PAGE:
To view quilts from the Holstein collection go to Search the Collections, scroll down to the IQSC Collection field and select "Jonathan Holstein Collection" from the drop-down box.
The Jonathan Holstein Quilt Collection and the Holstein Collection of Archival Materials includes more than 400 quilts, numerous quilt-related items, and hundreds of documents. The gift in 2003 to the University of Nebraska Foundation came from both Jonathan Holstein, collector and author, and Ardis and Robert James, benefactors responsible for the formation of the International Quilt Study Center.
More than thirty years ago, Holstein, of Cazenovia, New York, and his partner, Gail van der Hoof discovered pieced quilts made in Pennsylvania. Holstein describes "...a moment of instant recognition when our mutual interest in art, particularly modern art, Gail's interest in handcrafts, and my interest in folk art and early American domestic history and its associated objects, all converged." Holstein and van der Hoof were drawn to quilts that appealed to them visually, particularly examples that often bore startling resemblances to modern art. The collection represents many years of intensive collecting across the United States on the part of two people with sophisticated knowledge and taste in both American design and modern art.
The collection is one of the most historically important collections in existence: the quilts represent the most exhibited, reproduced and seen of any American quilts. It includes a group of 60 quilts shown at the Whitney Museum of American Art in 1971, more than 100 Lancaster County, Pennsylvania, and Midwestern Amish quilts and approximately 240 pieced and applique quilts from Pennsylvania. Holstein's extensive archival records cover the period from the late 1960s, when he first began to collect and study quilts, to the present time.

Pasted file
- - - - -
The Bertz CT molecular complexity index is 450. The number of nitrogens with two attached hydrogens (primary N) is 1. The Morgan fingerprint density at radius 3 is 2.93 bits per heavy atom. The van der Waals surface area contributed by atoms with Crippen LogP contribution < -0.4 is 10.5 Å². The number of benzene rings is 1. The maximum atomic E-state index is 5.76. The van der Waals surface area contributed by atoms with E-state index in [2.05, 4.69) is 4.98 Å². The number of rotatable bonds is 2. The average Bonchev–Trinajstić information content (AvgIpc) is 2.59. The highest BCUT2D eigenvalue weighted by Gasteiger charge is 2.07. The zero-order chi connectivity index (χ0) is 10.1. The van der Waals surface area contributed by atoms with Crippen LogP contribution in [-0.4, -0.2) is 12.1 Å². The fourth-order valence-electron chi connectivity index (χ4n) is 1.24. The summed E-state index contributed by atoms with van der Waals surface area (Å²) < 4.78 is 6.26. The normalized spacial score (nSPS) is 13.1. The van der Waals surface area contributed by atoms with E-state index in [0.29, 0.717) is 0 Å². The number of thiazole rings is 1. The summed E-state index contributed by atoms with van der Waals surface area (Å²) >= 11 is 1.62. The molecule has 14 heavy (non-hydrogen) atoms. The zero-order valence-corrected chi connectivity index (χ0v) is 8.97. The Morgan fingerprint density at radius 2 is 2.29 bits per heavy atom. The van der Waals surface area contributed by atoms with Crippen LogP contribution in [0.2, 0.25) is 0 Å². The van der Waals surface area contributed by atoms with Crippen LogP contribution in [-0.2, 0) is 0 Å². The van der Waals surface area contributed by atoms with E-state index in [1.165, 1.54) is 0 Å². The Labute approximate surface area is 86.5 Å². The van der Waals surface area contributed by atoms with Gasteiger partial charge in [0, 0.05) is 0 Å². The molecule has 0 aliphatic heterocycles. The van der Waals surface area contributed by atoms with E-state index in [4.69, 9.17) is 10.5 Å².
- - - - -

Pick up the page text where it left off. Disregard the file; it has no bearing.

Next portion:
The group of quilts assembled for the 1971 exhibition "Abstract Design in American Quilts" at the Whitney Museum of American Art in New York is regarded by most quilt scholars as instrumental in igniting the quilt renaissance of the 20th and 21st centuries. The exhibition elevated quilts to the same level as "high" art by presenting them on the walls of a prestigious art museum and by comparing their graphic and painterly qualities to those found in modern abstract art.
In addition to the Whitney group, the Holstein Collection also includes an unparalleled collection of Lancaster County, Pennsylvania, Amish quilts collected by Holstein and Gail van der Hoof in the 1970s. Noted quilt historian Patricia Herr commented, "Holstein and van der Hoof carefully gathered an incredible collection. The Amish portion is one of the largest and highest quality ever gathered, certainly the largest in private hands." Impossible to assemble again, this well known and superlative group fills a very significant gap in the IQSC's collection, and gives the Center a vital resource for both public exhibition and scholarly study.
Robert Shaw, former curator of the Shelburne Museum said, "The addition of this historically important group of quilts to the Center's collection should be celebrated not just by everyone who cares about quilts, but also by anyone who cares about American art and design."